On a slightly more modern note, this book has completely helped changed my anxious little world. I definitely over think things, worry and allow myself to be consumed with how others choose to perceive me. Since reading this book, I have started to declutter my mind of these thoughts and instead replace them with much happier and positive ideas. I have begun to learn what steps I should take and what methods I should use to feel less overwhelmed with life commitments and focus on myself and my happiness. I love the humour in this book and it definitely makes what is essentially masked as a self help book be incredibly interesting and insightful.

The Harry Potter Series

This may be an incredibly obvious one for many people but I had to include it. Under this umbrella I must mention the film franchise also and the casting of Emma Watson as it all contributes to why the Harry Potter series helped changed and shape my life. The series has definitely touched and moulded so many lives but it is also responsible for creating a character that I totally aspired to as a child. I truly believe that I was a motivated individual because I was inspired by Hermione and Emma Watson’s portrayal of her. Hermione, and like wise Emma Watson, may have been representing a pretty ballsy character when it comes to on screen battles but coupled with her insane intelligence and dedication to learning – I had a friend for life. I wanted to be Hermione. I wanted (and still do) to be Emma. I aspired to be the girl with confidence, bravery and intelligence and if these aren’t qualities you want to take precedence in childhood then you’re crazy! I liked that she wasn’t about pink and unicorns and boys but rather creating her own path and totally bossing it.

What books have changed your life?

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I was totally blown away when I recently noticed that my Fashion Pinterest Obsession post that I made a while ago is now my most liked post and is one that people still check out now. Several people commented on whether or not I would be making anymore and I thought the end of August was perfect timing to feature an Autumn/Winter 2017 and transitional Pinterest fashion post.

Royal Blue

This colour is everywhere at the moment! I was totally obsessed with red over the summer (and I still am!) but now, as well as the very 70s wine and mustard shades, cobalt blue is making a royal comeback. This trend isn’t one I will take part in as this cobalt blue isn’t a colour that suits me but I do love it!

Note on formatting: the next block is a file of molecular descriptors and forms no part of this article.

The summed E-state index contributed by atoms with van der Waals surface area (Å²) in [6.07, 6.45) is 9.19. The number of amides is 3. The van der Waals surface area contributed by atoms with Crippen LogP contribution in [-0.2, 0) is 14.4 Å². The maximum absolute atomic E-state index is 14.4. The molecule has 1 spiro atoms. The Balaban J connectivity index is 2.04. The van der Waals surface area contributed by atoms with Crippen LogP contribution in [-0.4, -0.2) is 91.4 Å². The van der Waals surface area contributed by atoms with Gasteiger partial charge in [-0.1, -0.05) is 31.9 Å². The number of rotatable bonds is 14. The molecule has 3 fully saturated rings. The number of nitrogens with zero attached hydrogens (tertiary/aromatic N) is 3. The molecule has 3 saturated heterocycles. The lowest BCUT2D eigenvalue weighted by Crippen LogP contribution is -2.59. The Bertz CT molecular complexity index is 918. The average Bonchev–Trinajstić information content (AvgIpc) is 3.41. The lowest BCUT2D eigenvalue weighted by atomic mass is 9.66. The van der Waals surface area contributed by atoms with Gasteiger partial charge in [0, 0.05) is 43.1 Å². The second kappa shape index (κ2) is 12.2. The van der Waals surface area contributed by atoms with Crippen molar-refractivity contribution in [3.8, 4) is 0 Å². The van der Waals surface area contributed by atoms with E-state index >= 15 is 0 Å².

Blazers

I am literally obsessed with blazers at the moment. Especially checked and houndstooth ones. They are such classic pieces and I think they are perfect for the transition between summer and autumn. I feel like if you are going to invest in any piece this autumn, let it be a good blazer.

Slogan Tees

Kind of combining two trends here but I have noticed a lot of 70s colours and trends popping up on Pinterest, blogging, YouTube and Instagram and I am convinced that the slogan tee is here to stay. I mean imagine a slogan tee under a blazer too… ooo?! Combining the two with some flare jeans or just a casual pair of culottes is a great way to build on trends. 

Corduroy

I am so glad to see this trend back! I am a lover of cord. I honestly am. If you are like me and were originally so unsure about the trend a black cord skirt is the perfect way to dip your toe in without having to dive in to the realms of the corduroy unknown. This NEXT skirt is a good place to start for only £20.

My AW17 fashion board:

What trends are you loving for Autumn and Winter?

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Time for another Monday Motivation! If you like these and want to see a few more, I have linked my previous ones below:

Mental Health Themed
Female Empowerment
General Motivational Quotes

This weeks Monday Motivation is focused on fitness.

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Hope you guys liked this! I can’t tell you how motivated it has made me feeling just picking out my favourite fitness quotes and sharing them with you guys. I hope they are exactly what you needed to hear to start the week on a positive foot!

I have more quotes here: